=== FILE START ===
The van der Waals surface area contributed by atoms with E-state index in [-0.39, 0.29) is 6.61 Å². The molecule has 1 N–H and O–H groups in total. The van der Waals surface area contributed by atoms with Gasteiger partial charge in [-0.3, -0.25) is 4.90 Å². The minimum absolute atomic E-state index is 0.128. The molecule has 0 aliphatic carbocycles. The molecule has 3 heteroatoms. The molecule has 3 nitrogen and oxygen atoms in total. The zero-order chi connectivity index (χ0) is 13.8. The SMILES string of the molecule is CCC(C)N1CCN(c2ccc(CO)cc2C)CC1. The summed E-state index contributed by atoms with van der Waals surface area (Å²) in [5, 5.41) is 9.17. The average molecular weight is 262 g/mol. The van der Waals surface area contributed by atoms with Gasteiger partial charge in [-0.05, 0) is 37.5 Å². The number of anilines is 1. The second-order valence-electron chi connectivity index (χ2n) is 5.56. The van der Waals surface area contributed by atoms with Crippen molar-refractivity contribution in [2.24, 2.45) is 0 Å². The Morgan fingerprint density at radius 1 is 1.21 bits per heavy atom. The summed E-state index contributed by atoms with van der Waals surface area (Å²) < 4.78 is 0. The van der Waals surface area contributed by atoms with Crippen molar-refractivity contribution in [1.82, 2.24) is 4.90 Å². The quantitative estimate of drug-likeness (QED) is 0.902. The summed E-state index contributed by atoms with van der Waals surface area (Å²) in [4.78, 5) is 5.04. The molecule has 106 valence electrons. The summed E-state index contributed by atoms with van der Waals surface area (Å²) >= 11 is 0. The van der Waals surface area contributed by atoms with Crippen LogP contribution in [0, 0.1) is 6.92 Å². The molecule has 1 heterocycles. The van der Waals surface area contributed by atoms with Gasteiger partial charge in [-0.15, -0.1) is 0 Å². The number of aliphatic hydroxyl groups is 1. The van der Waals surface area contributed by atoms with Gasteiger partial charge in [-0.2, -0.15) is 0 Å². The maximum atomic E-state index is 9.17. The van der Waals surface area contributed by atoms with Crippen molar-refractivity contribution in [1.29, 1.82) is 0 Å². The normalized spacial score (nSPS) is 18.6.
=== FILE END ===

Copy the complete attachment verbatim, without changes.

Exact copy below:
The van der Waals surface area contributed by atoms with E-state index in [-0.39, 0.29) is 6.61 Å². The molecule has 1 N–H and O–H groups in total. The van der Waals surface area contributed by atoms with Gasteiger partial charge in [-0.3, -0.25) is 4.90 Å². The minimum absolute atomic E-state index is 0.128. The molecule has 0 aliphatic carbocycles. The molecule has 3 heteroatoms. The molecule has 3 nitrogen and oxygen atoms in total. The zero-order chi connectivity index (χ0) is 13.8. The SMILES string of the molecule is CCC(C)N1CCN(c2ccc(CO)cc2C)CC1. The summed E-state index contributed by atoms with van der Waals surface area (Å²) in [5, 5.41) is 9.17. The average molecular weight is 262 g/mol. The van der Waals surface area contributed by atoms with Gasteiger partial charge in [-0.05, 0) is 37.5 Å². The number of anilines is 1. The second-order valence-electron chi connectivity index (χ2n) is 5.56. The van der Waals surface area contributed by atoms with Crippen molar-refractivity contribution in [2.24, 2.45) is 0 Å². The Morgan fingerprint density at radius 1 is 1.21 bits per heavy atom. The summed E-state index contributed by atoms with van der Waals surface area (Å²) < 4.78 is 0. The van der Waals surface area contributed by atoms with Crippen molar-refractivity contribution in [1.82, 2.24) is 4.90 Å². The quantitative estimate of drug-likeness (QED) is 0.902. The summed E-state index contributed by atoms with van der Waals surface area (Å²) in [4.78, 5) is 5.04. The molecule has 106 valence electrons. The summed E-state index contributed by atoms with van der Waals surface area (Å²) >= 11 is 0. The van der Waals surface area contributed by atoms with Crippen LogP contribution in [0, 0.1) is 6.92 Å². The molecule has 1 heterocycles. The van der Waals surface area contributed by atoms with Gasteiger partial charge in [-0.15, -0.1) is 0 Å². The number of aliphatic hydroxyl groups is 1. The van der Waals surface area contributed by atoms with Gasteiger partial charge in [-0.2, -0.15) is 0 Å². The maximum atomic E-state index is 9.17. The van der Waals surface area contributed by atoms with Crippen molar-refractivity contribution in [1.29, 1.82) is 0 Å². The normalized spacial score (nSPS) is 18.6.